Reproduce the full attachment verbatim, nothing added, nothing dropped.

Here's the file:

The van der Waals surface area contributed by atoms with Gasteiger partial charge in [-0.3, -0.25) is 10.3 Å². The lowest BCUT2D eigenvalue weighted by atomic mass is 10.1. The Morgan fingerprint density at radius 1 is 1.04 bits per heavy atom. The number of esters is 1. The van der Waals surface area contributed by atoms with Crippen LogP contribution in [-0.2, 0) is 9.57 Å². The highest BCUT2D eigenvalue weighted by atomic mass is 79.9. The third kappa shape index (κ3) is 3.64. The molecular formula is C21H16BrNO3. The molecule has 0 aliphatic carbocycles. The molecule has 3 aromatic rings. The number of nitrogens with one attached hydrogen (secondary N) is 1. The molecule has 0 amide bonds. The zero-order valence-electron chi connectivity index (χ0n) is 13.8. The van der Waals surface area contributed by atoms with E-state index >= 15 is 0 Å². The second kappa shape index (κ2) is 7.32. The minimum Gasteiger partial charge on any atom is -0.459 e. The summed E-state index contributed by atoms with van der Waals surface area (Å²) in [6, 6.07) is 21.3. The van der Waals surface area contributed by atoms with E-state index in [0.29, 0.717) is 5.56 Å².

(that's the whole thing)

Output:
The van der Waals surface area contributed by atoms with Gasteiger partial charge in [-0.3, -0.25) is 10.3 Å². The lowest BCUT2D eigenvalue weighted by atomic mass is 10.1. The Morgan fingerprint density at radius 1 is 1.04 bits per heavy atom. The number of esters is 1. The van der Waals surface area contributed by atoms with Crippen LogP contribution in [-0.2, 0) is 9.57 Å². The highest BCUT2D eigenvalue weighted by atomic mass is 79.9. The third kappa shape index (κ3) is 3.64. The molecular formula is C21H16BrNO3. The molecule has 0 aliphatic carbocycles. The molecule has 3 aromatic rings. The number of nitrogens with one attached hydrogen (secondary N) is 1. The molecule has 0 amide bonds. The zero-order valence-electron chi connectivity index (χ0n) is 13.8. The van der Waals surface area contributed by atoms with E-state index >= 15 is 0 Å². The second kappa shape index (κ2) is 7.32. The minimum Gasteiger partial charge on any atom is -0.459 e. The summed E-state index contributed by atoms with van der Waals surface area (Å²) in [6, 6.07) is 21.3. The van der Waals surface area contributed by atoms with E-state index in [0.29, 0.717) is 5.56 Å².